Looking At The Possibility Of Having To Make Changes, Northern Pass Has An 'Option'

May 13, 2015



Within the next two months the U.S. Department of Energy is expected to release its draft report on the environmental impact of the controversial Northern Pass project.

That federal report could propose some changes in the route and a top Northern Pass official says the company has been looking at options should modifications be needed...

The issue came up during a recent conference call with analysts.

One of them asked about a 1,090 megawatt project recently listed with ISO New England.

 The proposed transmission line begins with Hydro Quebec and ends at a substation in Deerfield, the same as Northern Pass.

ISO operates the region’s energy grid and the proposal showed up in its interconnection queue. The queue lists all energy projects, some of which are never developed.

But it was enough to pique one analyst’s curiosity.

“Can you talk about what that is? Why you added it. Is it an alternative or a tweak to Northern Pass?”

Lee Olivier, a top official with Eversource, responded.

“What it does, it provides us an option.”

Olivier said Eversource is interested in options because the Department of Energy is currently studying the Northern Pass project and looking at alternatives.

“Clearly in the DOE EIS study they are studying a number of ranges around the project, modifications to the project, different routes to the project and potentially some additional undergrounding of the project.”

Eversource won’t comment further on this new project listing, but many opponents to Northern Pass have seized on it.

Bob Baker is an opponent of Northern Pass from Columbia.

“I think it is a pretty stark admission that they are in trouble and more importantly an admission that there is an alternative to the current plan.”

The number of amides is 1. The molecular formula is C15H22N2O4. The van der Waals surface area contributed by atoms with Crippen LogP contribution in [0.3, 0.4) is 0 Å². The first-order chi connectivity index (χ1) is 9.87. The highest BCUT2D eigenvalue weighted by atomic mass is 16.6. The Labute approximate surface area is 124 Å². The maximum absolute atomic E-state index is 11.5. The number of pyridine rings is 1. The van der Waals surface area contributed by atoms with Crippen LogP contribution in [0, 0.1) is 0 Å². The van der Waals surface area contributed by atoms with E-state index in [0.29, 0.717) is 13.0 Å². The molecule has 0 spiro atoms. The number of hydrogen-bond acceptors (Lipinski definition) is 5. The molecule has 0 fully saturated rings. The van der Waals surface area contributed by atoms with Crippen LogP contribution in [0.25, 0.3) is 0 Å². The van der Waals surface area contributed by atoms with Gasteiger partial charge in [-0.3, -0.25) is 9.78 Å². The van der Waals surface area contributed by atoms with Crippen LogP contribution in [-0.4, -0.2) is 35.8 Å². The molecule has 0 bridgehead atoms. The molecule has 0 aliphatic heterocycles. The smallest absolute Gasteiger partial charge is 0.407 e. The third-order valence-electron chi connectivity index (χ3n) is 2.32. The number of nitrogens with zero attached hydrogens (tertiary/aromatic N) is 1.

Ken Kimball is the director of research for the Appalachian Mountain Club, which opposes Northern Pass.

“I think it is very telling that they have the second request in with ISO. And, it tends to be in a voltage that would suggest that burial is actually something that is realistic and they understand that may or may not be required by DOE.”

This newly proposed line is 1090 megawatts.  The Northern Pass line as currently proposed would be 1,200 megawatts.

That 110 megawatt difference could be important.

The reason is that some 1,000 megawatt lines are designed to be buried.

For example they’re being used for both the Champlain Hudson Power Express in New York and the New England Clean Power Link in Vermont.

Under the current proposal Northern Pass would follow a 187-mile route but only about eight miles would be buried. That all in Northern Coos County.

Northern Pass has steadfastly  insisted it would be too expensive and burdensome to bury more of the line.

But in last week’s conference call with analysts Olivier’s answers alluded to a different approach.

“This option to go with the 1,090 would suggest using a different technology.”

A Northern Pass spokeswoman declined to say whether “different technology” means burial nor would she provide any other details.